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Calcium binding protein regulation and retinal degeneration by mechanical trauma

Grant number: 12/03214-9
Support type:Scholarships in Brazil - Master
Effective date (Start): July 01, 2012
Effective date (End): May 31, 2013
Field of knowledge:Interdisciplinary Subjects
Principal Investigator:Alexandre Hiroaki Kihara
Grantee:Fausto Colla Cortesao Zuzarte
Home Institution: Centro de Matemática, Computação e Cognição (CMCC). Universidade Federal do ABC (UFABC). Ministério da Educação (Brasil). Santo André , SP, Brazil

Abstract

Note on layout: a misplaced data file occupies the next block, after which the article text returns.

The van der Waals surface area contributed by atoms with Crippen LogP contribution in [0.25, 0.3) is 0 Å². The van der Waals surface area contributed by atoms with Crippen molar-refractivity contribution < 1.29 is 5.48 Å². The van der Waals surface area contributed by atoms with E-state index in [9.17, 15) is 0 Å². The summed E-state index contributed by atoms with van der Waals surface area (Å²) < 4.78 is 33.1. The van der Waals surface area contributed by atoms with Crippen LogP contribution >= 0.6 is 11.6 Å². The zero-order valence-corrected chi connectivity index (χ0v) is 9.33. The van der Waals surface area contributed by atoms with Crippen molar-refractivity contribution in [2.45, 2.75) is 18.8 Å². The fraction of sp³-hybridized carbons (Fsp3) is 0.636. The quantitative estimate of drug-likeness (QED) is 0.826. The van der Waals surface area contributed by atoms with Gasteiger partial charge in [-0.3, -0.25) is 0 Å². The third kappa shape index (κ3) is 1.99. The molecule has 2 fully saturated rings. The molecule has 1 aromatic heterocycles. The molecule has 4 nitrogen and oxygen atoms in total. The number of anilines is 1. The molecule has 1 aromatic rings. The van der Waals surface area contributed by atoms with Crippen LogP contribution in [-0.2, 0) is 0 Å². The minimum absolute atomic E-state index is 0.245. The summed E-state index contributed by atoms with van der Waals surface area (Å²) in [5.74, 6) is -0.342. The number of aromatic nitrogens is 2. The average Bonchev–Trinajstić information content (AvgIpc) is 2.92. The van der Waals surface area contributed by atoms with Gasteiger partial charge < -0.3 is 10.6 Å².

Calcium binding protein regulation and retinal degeneration by mechanical traumaAbstractCalcium is an ion with many roles within the cell. Its influx plays an important part in the secretion of neurotransmitters in neuronal chemical synapse transmission. Moreover, intracellular concentrations determine cell cycle progression and differentiation. There is a growing interest in the role of calcium in cell death and survival, implied as a signaling ion for trauma induced retinal degeneration (Knöferlea, J. & Kocha, J., 2010), besides acting on the regulation of nitric oxide, associated to diabetic retinal degeneration in mice (Kim, Y. H., & Kim, Y. S., 2011).This project aims to describe intracellular calcium related systems. In particular, EF hands calcium binding proteins calbindin, calretinin and parvalbumin seem to have a role in de ion's intracellular buffering, thus avoiding its free form's harmful effects. Genic expression modulation and intracellular levels of these proteins will be subject of biochemical and histological methods such as real-time PCR, western blot and immunofluorescence. Cellular death will be evaluated by different methodologies both morphological (Tunel, FluoroJade, nuclear pigments such as propidium iodide and DAPI) and biochemical (LDH assay, agarose gel DNA fragmentation, caspase activation). The assays will be applied to traumatized retinas, both in explants and in vivo. For a study in calcium dynamics, chelating agents such as EDTA, EGTA and BAPTA will be used. The equipment and supplies used in this research are financed by FAPESP (Project Junior Researcher "Cellular Docking in the Arch of Life: Development, Adaptation and Degeneration of the Central Nervous System", 2008/55219-1) and MCT/CNPq (Universal Edict, "A new look over cellular docking: development and degeneration of the visual system", 482859/2009-1), both conducted by Prof. Alexandre H. Kihara, PhD.